NAGA City, Oct. 1, 2015 – “God’s mercy is from age-to-age. It is not of the past, but of the present and proceeds to the future until the fulfillment of [God’s] promise.”
These were the words of Apostolic Nuncio to Australia, Archbishop Adolfo Tito Yllana, main presider and preacher at the Pontifical Mass succeeding the fluvial procession of Ina, Our Lady of Peñafrancia, last Sept. 19 at the Basilica Minore de Peñafrancia.
Like Parent, Like Child
In his message, Yllana stressed God’s unfailing and everlasting mercy. He related stories from the Bible wherein “God did not withhold mercy”, such as when God sent a Savior for mankind despite Adam and Eve’s sinfulness. The fulfillment of this promise happened when Jesus was born. “Mercy [then became] living and visible,” the prelate explained.
Jesus, according to Yllana, was merciful like His father and mother. “Mary, in her lowliness, showed mercy and compassion at the wedding feast (of Cana),” he said. Here, “mercy triumph[ed].” And on the foot of the cross, Mary “received all of humanity, without borders, and nourished [them all] with mercy”.
The Apostolic Nuncio to Australia also exhorted, “In the manner we see or fail to see Christ, we will be judged accordingly in the end of time. To make this feast more meaningful, let us all be heralds of mercy. Bring the goodness and tenderness of God [to others].”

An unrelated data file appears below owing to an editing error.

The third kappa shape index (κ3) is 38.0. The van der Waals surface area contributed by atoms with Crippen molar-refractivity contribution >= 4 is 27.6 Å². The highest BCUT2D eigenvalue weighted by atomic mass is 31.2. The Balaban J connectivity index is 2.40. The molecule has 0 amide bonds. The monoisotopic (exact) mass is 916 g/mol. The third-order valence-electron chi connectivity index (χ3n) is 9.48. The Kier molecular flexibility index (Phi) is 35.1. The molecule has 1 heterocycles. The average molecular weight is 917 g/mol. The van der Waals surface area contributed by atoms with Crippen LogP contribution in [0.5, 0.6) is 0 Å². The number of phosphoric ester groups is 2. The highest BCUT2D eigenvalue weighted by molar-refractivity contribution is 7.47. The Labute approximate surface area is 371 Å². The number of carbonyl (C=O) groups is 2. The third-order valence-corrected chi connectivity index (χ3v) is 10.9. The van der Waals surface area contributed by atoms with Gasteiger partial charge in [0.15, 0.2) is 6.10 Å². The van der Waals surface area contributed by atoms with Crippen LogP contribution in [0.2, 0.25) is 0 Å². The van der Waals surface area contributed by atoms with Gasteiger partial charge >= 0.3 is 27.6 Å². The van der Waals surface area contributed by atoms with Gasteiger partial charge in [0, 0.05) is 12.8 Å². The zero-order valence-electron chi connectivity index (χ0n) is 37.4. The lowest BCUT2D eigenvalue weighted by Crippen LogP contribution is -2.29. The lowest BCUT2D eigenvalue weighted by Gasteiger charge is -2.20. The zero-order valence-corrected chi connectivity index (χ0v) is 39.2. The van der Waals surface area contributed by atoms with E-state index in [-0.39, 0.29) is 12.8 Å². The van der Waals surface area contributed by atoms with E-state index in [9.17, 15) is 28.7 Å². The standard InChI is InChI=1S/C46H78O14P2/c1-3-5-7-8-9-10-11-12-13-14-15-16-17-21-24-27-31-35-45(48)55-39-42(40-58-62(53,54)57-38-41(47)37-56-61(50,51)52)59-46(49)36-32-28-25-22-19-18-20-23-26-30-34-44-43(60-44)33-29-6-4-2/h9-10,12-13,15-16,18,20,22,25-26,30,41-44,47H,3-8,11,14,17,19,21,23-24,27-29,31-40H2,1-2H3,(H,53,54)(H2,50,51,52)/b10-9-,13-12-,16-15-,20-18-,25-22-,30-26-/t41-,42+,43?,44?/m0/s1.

Holy Year of Mercy
The theme of the annual feast, Living out God’s mercy and compassion in the Year of the Poor, runs parallel with Pope Francis’ declaration of the Holy Year of Mercy, which opens on Dec. 8, 2015, the Solemnity of the Immaculate Conception and ends on Nov. 20, 2016, the Solemnity of Christ the King.
“Perhaps, we have long since forgotten how to show and live the way of mercy,” wrote Pope Francis in his Bull of Indiction of the Extraordinary Jubilee of Mercy, Misericordiae Vultus.
According to the Holy Father, the “practice of [mercy] is waning in the wider culture [and more often than not, it has been] dropped out of use.”
Heralds of Mercy
“[But] mercy [is] the ultimate and supreme act by which God comes to meet us,” Pope Francis further wrote. “It is a wellspring of joy, serenity and peace,” he added. “Mercy [is] the bridge that connects God and man, opening our hearts to the hope of being loved forever despite our sinfulness.” Thus, there is a “need to constantly contemplate [on] the mystery of mercy,” he added.
“Mercy is the very foundation of the Church’s life,” the Holy Father said. “Nothing in the [Church’s] preaching and in her witness to the world can be lacking in mercy.” Her “very credibility is seen in how she shows merciful and compassionate love.” (Natalie Hazel P. Quimlat / CBCP News)